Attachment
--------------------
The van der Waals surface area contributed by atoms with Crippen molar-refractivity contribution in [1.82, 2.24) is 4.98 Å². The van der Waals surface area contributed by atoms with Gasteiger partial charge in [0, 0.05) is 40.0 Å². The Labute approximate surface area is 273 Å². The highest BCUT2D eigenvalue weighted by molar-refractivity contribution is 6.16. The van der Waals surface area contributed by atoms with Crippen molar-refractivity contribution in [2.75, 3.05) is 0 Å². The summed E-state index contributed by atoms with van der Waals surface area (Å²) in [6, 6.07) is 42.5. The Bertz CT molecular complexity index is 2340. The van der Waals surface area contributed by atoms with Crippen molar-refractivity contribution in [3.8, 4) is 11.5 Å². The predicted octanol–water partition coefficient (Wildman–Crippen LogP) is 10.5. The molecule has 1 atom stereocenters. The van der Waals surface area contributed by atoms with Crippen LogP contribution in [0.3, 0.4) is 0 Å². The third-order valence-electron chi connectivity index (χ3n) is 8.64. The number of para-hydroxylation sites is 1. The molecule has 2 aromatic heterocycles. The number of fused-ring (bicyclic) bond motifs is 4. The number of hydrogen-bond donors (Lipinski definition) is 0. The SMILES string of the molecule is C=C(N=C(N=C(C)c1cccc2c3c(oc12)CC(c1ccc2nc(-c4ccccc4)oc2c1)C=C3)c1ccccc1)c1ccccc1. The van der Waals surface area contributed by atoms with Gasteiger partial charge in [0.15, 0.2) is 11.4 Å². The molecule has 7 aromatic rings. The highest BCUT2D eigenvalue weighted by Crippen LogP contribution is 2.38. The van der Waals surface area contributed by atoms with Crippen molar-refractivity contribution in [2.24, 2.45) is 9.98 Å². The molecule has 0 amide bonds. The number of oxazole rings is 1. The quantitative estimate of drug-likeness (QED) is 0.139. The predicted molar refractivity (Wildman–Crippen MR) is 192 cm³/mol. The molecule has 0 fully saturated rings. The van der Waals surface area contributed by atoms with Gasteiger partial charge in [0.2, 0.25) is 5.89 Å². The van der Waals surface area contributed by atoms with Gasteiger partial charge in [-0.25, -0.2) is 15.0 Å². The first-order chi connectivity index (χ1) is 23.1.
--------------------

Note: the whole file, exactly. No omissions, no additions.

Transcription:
The van der Waals surface area contributed by atoms with Crippen molar-refractivity contribution in [1.82, 2.24) is 4.98 Å². The van der Waals surface area contributed by atoms with Gasteiger partial charge in [0, 0.05) is 40.0 Å². The Labute approximate surface area is 273 Å². The highest BCUT2D eigenvalue weighted by molar-refractivity contribution is 6.16. The van der Waals surface area contributed by atoms with Crippen molar-refractivity contribution in [2.75, 3.05) is 0 Å². The summed E-state index contributed by atoms with van der Waals surface area (Å²) in [6, 6.07) is 42.5. The Bertz CT molecular complexity index is 2340. The van der Waals surface area contributed by atoms with Crippen molar-refractivity contribution in [3.8, 4) is 11.5 Å². The predicted octanol–water partition coefficient (Wildman–Crippen LogP) is 10.5. The molecule has 1 atom stereocenters. The van der Waals surface area contributed by atoms with Crippen LogP contribution in [0.3, 0.4) is 0 Å². The third-order valence-electron chi connectivity index (χ3n) is 8.64. The number of para-hydroxylation sites is 1. The molecule has 2 aromatic heterocycles. The number of fused-ring (bicyclic) bond motifs is 4. The number of hydrogen-bond donors (Lipinski definition) is 0. The SMILES string of the molecule is C=C(N=C(N=C(C)c1cccc2c3c(oc12)CC(c1ccc2nc(-c4ccccc4)oc2c1)C=C3)c1ccccc1)c1ccccc1. The van der Waals surface area contributed by atoms with Gasteiger partial charge in [0.15, 0.2) is 11.4 Å². The molecule has 7 aromatic rings. The highest BCUT2D eigenvalue weighted by Crippen LogP contribution is 2.38. The van der Waals surface area contributed by atoms with Crippen molar-refractivity contribution in [2.24, 2.45) is 9.98 Å². The molecule has 0 amide bonds. The number of oxazole rings is 1. The quantitative estimate of drug-likeness (QED) is 0.139. The predicted molar refractivity (Wildman–Crippen MR) is 192 cm³/mol. The molecule has 0 fully saturated rings. The van der Waals surface area contributed by atoms with Gasteiger partial charge in [0.2, 0.25) is 5.89 Å². The van der Waals surface area contributed by atoms with Gasteiger partial charge in [-0.25, -0.2) is 15.0 Å². The first-order chi connectivity index (χ1) is 23.1.